But there’s one thing long overdue in my life, which is worthy of placing within my Poorly-Explained Time Capsule Device and sending back to the 21st century:
I am putting together a little tirade about some of my least-favorite Crimes against Science Fiction.
And why is that? Why would an actual space-pirate (did I mention that I’m a space-pirate? Granted, as Captain, Crew, and sole organic sentient life form on this vessel, I can give myself any title that I’d choose; still, it’s a joy—ah, the Space Pirate’s life is for me! If only there were someone upon whom to practice said piracy; and if only this ship had weapons, or I, a cutlass)—but I digress. The question is, why would a space escapee care at all about poorly-written science fiction?
Ah, my friend, it’s because I subscribe to a very ancient belief indeed: without science fiction and fantasy, we wouldn’t have spaceships in the first place; at least, not fun ones anyway, all full of weapons and books and grog.
Now, there is only one true Crime Against Science Fiction, and that is getting caught. And by that I mean, getting caught out, catching yourself; the real Crime Against Science Fiction (and Fantasy, and Speculative Fiction, and So Forth)—is doing something that unmakes your own story, not because you chose it, but because Cognitive Dissonance is a harsh mistress. Cunning nonsense delights; unintended nonsense simply burns a little hole in our heads and makes us wince.
I have a lot to do; but I also have a lot of time. And so I have a lot of movies to watch. (Yes, movies. Sure, we have 3D holo-viewing in the future. If, for some reason, it pleases you to think that’s what I’m doing, fine. I extended this document into your timeline with the hope of being understood; if I say ‘movie’ instead of ‘temporal-lobe-implanted-dramaturgy’, it’s because it’s the story, the story, the damn story that matters, and the medium (while game-changing in and of itself)—is just one more tool to be used in pursuit of Breaking Minds Properly.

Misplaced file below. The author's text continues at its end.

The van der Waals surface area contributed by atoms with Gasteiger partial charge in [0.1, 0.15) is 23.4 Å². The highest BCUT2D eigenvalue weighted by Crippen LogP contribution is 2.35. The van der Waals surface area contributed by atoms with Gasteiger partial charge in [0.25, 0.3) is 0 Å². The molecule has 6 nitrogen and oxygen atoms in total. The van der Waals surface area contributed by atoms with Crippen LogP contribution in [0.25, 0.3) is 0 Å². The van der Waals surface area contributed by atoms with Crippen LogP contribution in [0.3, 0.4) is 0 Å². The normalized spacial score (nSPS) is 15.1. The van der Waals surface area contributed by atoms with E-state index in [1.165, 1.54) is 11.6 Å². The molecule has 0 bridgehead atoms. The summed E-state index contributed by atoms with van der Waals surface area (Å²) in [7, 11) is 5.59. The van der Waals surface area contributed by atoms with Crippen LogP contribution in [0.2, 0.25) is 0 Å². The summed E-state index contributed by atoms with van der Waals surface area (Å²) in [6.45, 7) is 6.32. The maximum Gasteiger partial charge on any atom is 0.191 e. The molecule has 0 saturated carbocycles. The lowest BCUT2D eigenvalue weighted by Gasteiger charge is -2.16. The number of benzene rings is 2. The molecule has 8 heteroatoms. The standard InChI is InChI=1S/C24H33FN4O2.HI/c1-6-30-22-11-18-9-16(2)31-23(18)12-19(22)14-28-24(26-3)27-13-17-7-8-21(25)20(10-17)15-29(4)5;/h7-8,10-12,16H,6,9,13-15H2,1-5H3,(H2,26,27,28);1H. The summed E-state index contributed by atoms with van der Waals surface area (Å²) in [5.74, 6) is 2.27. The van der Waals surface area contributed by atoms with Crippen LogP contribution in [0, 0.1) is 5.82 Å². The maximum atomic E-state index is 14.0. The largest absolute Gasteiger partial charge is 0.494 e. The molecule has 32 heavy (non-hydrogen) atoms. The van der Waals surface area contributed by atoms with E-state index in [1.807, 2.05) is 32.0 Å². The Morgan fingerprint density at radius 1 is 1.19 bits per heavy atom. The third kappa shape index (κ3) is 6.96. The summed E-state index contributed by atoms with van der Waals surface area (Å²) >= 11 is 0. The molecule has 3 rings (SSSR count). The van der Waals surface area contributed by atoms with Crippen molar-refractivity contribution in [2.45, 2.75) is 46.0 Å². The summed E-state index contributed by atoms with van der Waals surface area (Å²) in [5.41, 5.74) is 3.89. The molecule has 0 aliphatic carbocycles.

I’ve chosen to illustrate some of the Crimes I most care about. Both your era and my era suffer from a plague of over-chewed content, with all the commentary you could possibly want—so much that it surrounds stories as a vast ocean surrounds the one Island you want to find; you could die, starving and dehydrated, encompassed by undrinkable water, and only a few miles away from the place you seek; but if there’s enough sea, you’ll never see land—
…since we both live in times of abundance, during which our minds are starving, I have not come to whine about the mental plagues among us. Rather, I am here to beset them, to harry them, to agitate and discombobulate and reset and reject them, to break the goddamn mindviruses and clear a door or two of perception when and where I can.
Here’s my plan: each Crime will find itself replaced by a twisted and snarkulous evil twin (or, sometimes, the jolly, murderous family ghost; or the host of skeletons busy forming their shinbones into weapons with which to batter their way out of the closet)—not the only possible answer (Gods forfend!), in fact, not even my only answer, but at least one different way of retelling the tales too-oft written by wrote, and insufficiently breached by attempts at new approaches.
I’ll add a helpful Appendix at the end, so that you can see which crimes I decided to skewer. You might spot a few extras…